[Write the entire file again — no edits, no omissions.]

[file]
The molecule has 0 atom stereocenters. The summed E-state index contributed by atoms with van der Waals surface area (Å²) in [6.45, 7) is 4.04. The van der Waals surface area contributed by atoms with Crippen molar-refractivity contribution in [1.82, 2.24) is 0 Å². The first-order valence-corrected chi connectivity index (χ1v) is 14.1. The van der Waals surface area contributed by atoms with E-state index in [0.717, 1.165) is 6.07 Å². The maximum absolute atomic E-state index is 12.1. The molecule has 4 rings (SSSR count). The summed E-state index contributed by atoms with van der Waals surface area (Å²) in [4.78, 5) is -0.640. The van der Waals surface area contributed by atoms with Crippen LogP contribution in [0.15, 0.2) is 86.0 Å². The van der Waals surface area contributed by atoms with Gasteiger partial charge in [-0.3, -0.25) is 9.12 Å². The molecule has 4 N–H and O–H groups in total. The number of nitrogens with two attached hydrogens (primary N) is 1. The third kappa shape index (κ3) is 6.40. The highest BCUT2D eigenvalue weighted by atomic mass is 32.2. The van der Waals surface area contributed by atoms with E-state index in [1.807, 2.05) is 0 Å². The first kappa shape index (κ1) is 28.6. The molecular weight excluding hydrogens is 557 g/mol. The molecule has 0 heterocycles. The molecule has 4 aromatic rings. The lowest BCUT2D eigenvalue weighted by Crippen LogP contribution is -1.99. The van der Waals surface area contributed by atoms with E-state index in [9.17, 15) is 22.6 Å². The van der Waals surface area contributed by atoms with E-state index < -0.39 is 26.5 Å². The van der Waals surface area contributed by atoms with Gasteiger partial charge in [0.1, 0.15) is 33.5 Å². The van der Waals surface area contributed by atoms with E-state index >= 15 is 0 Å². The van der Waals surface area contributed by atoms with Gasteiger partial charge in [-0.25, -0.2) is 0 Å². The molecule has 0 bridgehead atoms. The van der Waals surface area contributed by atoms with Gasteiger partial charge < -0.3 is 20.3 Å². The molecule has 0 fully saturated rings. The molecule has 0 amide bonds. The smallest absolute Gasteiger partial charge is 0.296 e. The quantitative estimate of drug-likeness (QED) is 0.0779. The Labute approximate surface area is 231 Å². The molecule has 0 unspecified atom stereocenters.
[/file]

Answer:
The molecule has 0 atom stereocenters. The summed E-state index contributed by atoms with van der Waals surface area (Å²) in [6.45, 7) is 4.04. The van der Waals surface area contributed by atoms with Crippen molar-refractivity contribution in [1.82, 2.24) is 0 Å². The first-order valence-corrected chi connectivity index (χ1v) is 14.1. The van der Waals surface area contributed by atoms with E-state index in [0.717, 1.165) is 6.07 Å². The maximum absolute atomic E-state index is 12.1. The molecule has 4 rings (SSSR count). The summed E-state index contributed by atoms with van der Waals surface area (Å²) in [4.78, 5) is -0.640. The van der Waals surface area contributed by atoms with Crippen LogP contribution in [0.15, 0.2) is 86.0 Å². The van der Waals surface area contributed by atoms with Gasteiger partial charge in [-0.3, -0.25) is 9.12 Å². The molecule has 4 N–H and O–H groups in total. The number of nitrogens with two attached hydrogens (primary N) is 1. The third kappa shape index (κ3) is 6.40. The highest BCUT2D eigenvalue weighted by atomic mass is 32.2. The van der Waals surface area contributed by atoms with E-state index in [1.807, 2.05) is 0 Å². The first kappa shape index (κ1) is 28.6. The molecular weight excluding hydrogens is 557 g/mol. The molecule has 0 heterocycles. The molecule has 4 aromatic rings. The lowest BCUT2D eigenvalue weighted by Crippen LogP contribution is -1.99. The van der Waals surface area contributed by atoms with E-state index in [9.17, 15) is 22.6 Å². The van der Waals surface area contributed by atoms with E-state index < -0.39 is 26.5 Å². The van der Waals surface area contributed by atoms with Gasteiger partial charge in [0.1, 0.15) is 33.5 Å². The van der Waals surface area contributed by atoms with E-state index >= 15 is 0 Å². The van der Waals surface area contributed by atoms with Gasteiger partial charge in [-0.25, -0.2) is 0 Å². The molecule has 0 bridgehead atoms. The van der Waals surface area contributed by atoms with Gasteiger partial charge < -0.3 is 20.3 Å². The molecule has 0 fully saturated rings. The molecule has 0 amide bonds. The smallest absolute Gasteiger partial charge is 0.296 e. The quantitative estimate of drug-likeness (QED) is 0.0779. The Labute approximate surface area is 231 Å². The molecule has 0 unspecified atom stereocenters.